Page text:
Changing epistemic beliefs? An exploratory study of cognition among prospective history teacher


  • Bruce VanSledright University of North Carolina
  • Kimberly Reddy The Key Schoo



This study explores changing epistemic beliefs in the history domain among 18 prospective history teachers. Drawing data from these college undergraduate history majors who were considering teaching careers, the study traces out an exploration of how epistemic beliefs may change at this crucial developmental point. A likert-scale instrument served as a primary data-gathering tool and it was administered in a pre-post, design.  Observational and interview data augmented the scale data.  A university-based course served as an educational vehicle designed to influence epistemic beliefs.  The results among the prospective teachers were mixed.  Some students’ epistemic beliefs remained unaffected by the course, while others changed, some quite dramatically.  Reasons for varied influences are the subject of the discussion.  Implications of the results are also considered.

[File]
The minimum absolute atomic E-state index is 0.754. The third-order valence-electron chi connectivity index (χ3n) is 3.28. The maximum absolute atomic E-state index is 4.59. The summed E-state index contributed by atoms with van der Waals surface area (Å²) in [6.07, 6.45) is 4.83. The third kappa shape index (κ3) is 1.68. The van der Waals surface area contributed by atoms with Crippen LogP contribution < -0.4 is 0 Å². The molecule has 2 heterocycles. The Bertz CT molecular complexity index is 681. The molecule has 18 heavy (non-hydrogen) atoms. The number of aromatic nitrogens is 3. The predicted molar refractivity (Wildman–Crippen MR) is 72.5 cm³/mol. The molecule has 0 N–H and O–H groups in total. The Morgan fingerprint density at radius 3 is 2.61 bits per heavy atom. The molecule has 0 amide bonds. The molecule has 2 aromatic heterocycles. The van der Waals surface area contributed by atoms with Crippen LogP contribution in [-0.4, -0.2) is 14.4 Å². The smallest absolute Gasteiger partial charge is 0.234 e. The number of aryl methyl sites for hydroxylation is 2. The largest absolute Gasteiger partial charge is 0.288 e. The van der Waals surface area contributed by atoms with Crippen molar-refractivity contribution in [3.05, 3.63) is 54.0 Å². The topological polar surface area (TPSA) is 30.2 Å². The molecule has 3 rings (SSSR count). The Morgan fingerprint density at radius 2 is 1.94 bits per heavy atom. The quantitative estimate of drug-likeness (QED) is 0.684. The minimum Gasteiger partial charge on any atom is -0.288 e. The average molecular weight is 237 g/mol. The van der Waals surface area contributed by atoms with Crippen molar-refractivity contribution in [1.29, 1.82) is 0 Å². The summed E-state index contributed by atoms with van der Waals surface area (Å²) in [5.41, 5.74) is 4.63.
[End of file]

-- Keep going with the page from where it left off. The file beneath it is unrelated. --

Keywords: Epistemic Knowledge; Historical Thinking; History Teaching; Prospective Teachers.

Biografia do Autor

Bruce VanSledright, University of North Carolina

Ph D. and Professor. Coordinator of Ph.D. Strand in Elementary Education.

Kimberly Reddy, The Key Schoo

PhD in Curriculum and Instruction. She has extensive experience with empirical and qualitative research and is trained in writing various forms of associated reports and scholarly articles.


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Como Citar

VANSLEDRIGHT, B.; REDDY, K. Changing epistemic beliefs? An exploratory study of cognition among prospective history teacher. Revista Tempo e Argumento, Florianópolis, v. 6, n. 11, p. 28-68, 2014. DOI: 10.5965/2175180306112014028. Disponível em: Acesso em: 27 jul. 2021.